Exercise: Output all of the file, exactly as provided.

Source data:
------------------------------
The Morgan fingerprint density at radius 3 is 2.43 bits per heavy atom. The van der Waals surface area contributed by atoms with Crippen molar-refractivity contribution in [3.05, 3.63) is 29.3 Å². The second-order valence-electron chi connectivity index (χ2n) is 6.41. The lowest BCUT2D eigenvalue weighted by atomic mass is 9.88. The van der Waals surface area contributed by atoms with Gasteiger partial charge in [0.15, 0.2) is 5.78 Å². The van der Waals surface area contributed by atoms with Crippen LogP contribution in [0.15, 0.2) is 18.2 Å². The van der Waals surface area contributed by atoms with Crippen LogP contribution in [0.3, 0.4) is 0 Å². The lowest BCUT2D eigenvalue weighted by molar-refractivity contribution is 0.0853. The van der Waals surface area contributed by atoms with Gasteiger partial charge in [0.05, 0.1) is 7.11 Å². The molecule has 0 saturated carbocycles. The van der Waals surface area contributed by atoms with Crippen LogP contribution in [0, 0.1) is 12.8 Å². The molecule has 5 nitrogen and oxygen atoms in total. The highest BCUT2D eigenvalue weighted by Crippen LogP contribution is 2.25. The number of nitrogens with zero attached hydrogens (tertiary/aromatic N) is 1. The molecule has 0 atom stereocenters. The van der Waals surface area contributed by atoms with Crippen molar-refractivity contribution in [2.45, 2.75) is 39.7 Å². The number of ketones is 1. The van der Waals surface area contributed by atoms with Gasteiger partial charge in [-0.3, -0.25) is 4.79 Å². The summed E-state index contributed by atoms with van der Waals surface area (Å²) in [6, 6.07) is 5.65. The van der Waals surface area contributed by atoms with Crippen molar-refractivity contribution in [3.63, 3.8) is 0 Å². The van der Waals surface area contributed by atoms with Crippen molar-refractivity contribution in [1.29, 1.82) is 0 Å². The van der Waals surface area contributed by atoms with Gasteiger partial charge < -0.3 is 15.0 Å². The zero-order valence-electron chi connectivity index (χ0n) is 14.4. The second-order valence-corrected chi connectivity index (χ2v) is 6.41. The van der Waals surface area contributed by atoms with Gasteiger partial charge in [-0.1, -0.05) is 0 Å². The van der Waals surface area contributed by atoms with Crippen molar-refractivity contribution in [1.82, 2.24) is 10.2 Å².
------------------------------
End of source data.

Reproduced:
The Morgan fingerprint density at radius 3 is 2.43 bits per heavy atom. The van der Waals surface area contributed by atoms with Crippen molar-refractivity contribution in [3.05, 3.63) is 29.3 Å². The second-order valence-electron chi connectivity index (χ2n) is 6.41. The lowest BCUT2D eigenvalue weighted by atomic mass is 9.88. The van der Waals surface area contributed by atoms with Gasteiger partial charge in [0.15, 0.2) is 5.78 Å². The van der Waals surface area contributed by atoms with Crippen LogP contribution in [0.15, 0.2) is 18.2 Å². The van der Waals surface area contributed by atoms with Crippen LogP contribution in [0.3, 0.4) is 0 Å². The lowest BCUT2D eigenvalue weighted by molar-refractivity contribution is 0.0853. The van der Waals surface area contributed by atoms with Gasteiger partial charge in [0.05, 0.1) is 7.11 Å². The molecule has 0 saturated carbocycles. The van der Waals surface area contributed by atoms with Crippen LogP contribution in [0, 0.1) is 12.8 Å². The molecule has 5 nitrogen and oxygen atoms in total. The highest BCUT2D eigenvalue weighted by Crippen LogP contribution is 2.25. The number of nitrogens with zero attached hydrogens (tertiary/aromatic N) is 1. The molecule has 0 atom stereocenters. The van der Waals surface area contributed by atoms with Crippen molar-refractivity contribution in [2.45, 2.75) is 39.7 Å². The number of ketones is 1. The van der Waals surface area contributed by atoms with Gasteiger partial charge in [-0.3, -0.25) is 4.79 Å². The summed E-state index contributed by atoms with van der Waals surface area (Å²) in [6, 6.07) is 5.65. The van der Waals surface area contributed by atoms with Crippen molar-refractivity contribution in [3.63, 3.8) is 0 Å². The van der Waals surface area contributed by atoms with Crippen molar-refractivity contribution in [1.29, 1.82) is 0 Å². The van der Waals surface area contributed by atoms with Gasteiger partial charge < -0.3 is 15.0 Å². The zero-order valence-electron chi connectivity index (χ0n) is 14.4. The second-order valence-corrected chi connectivity index (χ2v) is 6.41. The van der Waals surface area contributed by atoms with Gasteiger partial charge in [-0.1, -0.05) is 0 Å². The van der Waals surface area contributed by atoms with Crippen molar-refractivity contribution in [1.82, 2.24) is 10.2 Å².